Why is the PM not meeting farmers?: Has New Delhi declared war on Punjab? 

Punjab and J and K are running dangerously short of coal, fertilizer, food grains, essential goods and raw materials because freight trains are stalled for a month

 Why is the PM not meeting farmers?: Has New Delhi declared war on Punjab? 

Bipin Bhardwaj

New Delhi does not seem to have taken the farmers’ agitation in the state against the farm bills kindly. Farmers had stopped movement of trains to Punjab from Delhi as part of their ‘Rail Roko’ agitation. But their demand for a dialogue with the PM and the Agriculture Minister went unheeded. When they were finally invited to a meeting, their representatives stormed out of the meeting, refusing to discuss their demands with only bureaucrats.

Battle lines were drawn when the Punjab Assembly passed three Bills to nullify the effect of the three similar Bills passed by the Centre in September, formalizing the ordinances it had issued in June. The Centre believes the state laws to be unlawful and unconstitutional.

Burning the effigies of the Prime Minister and the Agriculture Minister on Dussehra seem to have hardened the position of New Delhi. And although the farmers have lifted the ‘Rail Roko’ agitation, responding to appeals by the chief minis ter, movement of trains had not resumed till October 29.

“Not only will Punjab face serious disruption in economic activities and shortage of essential supplies, but Union Territories of Jammu and Kashmir and Leh and Ladakh will also face serious economic crisis,” warned the chief minister Captain Amarinder Singh in a letter to Piyush Goyal. And state minister Sukhjinder Singh Randhawa accused the Union government of trying to settle political scores with the Congress government in Punjab.

“The fertiliser is needed in mid-November for sowing the wheat crop in Punjab, and that should have been in stock with us by now,” says Randhawa. Facing shortage of coal, fertiliser and other industrial and agricultural goods, the state fears that the situation will worsen in the coming days if movement of goods trains do not resume soon.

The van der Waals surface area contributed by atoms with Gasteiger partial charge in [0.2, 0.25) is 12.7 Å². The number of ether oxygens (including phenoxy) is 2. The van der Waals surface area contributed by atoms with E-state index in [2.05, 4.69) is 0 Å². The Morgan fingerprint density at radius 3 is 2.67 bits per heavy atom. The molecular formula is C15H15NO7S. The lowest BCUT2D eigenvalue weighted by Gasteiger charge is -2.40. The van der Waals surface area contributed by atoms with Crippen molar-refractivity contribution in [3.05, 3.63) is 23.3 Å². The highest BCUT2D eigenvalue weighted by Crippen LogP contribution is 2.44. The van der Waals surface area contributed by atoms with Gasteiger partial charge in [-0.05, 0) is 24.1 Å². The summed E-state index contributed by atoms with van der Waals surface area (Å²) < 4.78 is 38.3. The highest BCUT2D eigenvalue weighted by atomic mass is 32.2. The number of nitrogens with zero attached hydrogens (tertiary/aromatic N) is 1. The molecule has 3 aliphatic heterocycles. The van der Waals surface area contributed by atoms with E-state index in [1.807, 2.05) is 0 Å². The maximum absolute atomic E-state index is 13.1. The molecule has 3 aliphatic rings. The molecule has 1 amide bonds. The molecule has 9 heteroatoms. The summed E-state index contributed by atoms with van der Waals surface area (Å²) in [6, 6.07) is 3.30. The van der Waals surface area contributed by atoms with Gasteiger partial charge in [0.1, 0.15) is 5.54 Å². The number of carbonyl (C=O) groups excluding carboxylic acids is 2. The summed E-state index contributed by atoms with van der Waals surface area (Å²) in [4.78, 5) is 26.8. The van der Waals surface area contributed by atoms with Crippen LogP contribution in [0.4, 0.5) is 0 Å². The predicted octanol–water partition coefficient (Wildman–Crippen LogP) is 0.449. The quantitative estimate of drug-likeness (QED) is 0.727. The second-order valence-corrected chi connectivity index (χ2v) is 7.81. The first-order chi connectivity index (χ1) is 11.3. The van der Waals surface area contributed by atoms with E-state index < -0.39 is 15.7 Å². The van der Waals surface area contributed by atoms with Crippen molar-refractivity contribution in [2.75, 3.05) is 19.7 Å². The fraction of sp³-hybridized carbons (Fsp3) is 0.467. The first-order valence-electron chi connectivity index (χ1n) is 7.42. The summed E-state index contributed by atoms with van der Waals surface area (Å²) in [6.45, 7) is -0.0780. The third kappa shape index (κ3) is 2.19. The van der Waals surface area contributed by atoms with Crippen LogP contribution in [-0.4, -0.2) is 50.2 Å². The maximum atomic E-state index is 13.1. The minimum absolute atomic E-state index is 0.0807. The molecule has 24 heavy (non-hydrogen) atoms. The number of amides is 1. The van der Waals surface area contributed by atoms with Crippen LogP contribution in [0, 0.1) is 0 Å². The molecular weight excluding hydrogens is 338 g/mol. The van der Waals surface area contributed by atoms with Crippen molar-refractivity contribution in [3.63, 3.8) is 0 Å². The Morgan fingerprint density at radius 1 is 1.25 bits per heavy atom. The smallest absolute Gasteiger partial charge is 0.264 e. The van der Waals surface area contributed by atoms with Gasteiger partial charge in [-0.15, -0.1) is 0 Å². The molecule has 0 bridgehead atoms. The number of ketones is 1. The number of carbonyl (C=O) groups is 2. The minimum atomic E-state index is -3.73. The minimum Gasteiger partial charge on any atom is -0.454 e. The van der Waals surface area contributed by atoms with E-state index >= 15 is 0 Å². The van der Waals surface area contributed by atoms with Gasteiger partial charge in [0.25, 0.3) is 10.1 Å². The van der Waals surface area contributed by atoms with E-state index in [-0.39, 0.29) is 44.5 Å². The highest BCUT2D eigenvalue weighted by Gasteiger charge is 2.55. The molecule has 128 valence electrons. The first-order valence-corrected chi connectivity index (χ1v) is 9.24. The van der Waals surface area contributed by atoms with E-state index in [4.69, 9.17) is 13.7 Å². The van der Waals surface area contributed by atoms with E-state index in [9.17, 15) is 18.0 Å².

Finance Minister Manpreet Singh Badal apprehends a major power crisis as coal stock at power plants dwindle. With the suspension of goods trains to Punjab and onwards to Jammu and Kashmir, Badal claims that supply of goods including foodgrains to the security personnel and army jawans will also be affected.

Power generation have stopped at the State-owned thermal plants at Bathinda, Ropar and Lehra Mohabbat. The government is purchasing power from other sources. The Goindwal Thermal Plant also shut down due to non-supply of coal. A. Venu Prasad, CMD, Punjab State Power Corporation Limited (PSPCL), says that the state is left with only a few days’ stock of coal.

Ashwani Kumar, a Jalandhar based industrialist, says that with the suspension of trains, industries have been hit hard. Besides financial losses, the industries are also losing goodwill and customers for their inability to deliver finished goods in promised time due to severe shortage of raw materials.

Harinder Singh Lakhowal, a former general secretary of Bharatiya Kisan Union slammed the Union government for allegedly trying to muzzle the farmers’ voice. Had the Union Government consulted the farmers in the first place, there would have been no need to protest, he points out. Since the farm bills were part of a political and policy decision, he says, farmers wanted to meet the PM and the Agriculture Minister, not the Agriculture Secretary. The refusal of the PM and the Agriculture Minister to meet the farmers and discuss the issues, he alleged, has led to the impasse. The onus is on them to end the deadlock. Farmers were left with no option but to agitate.

The plan is to intensify the agitation in the coming days, he warned.

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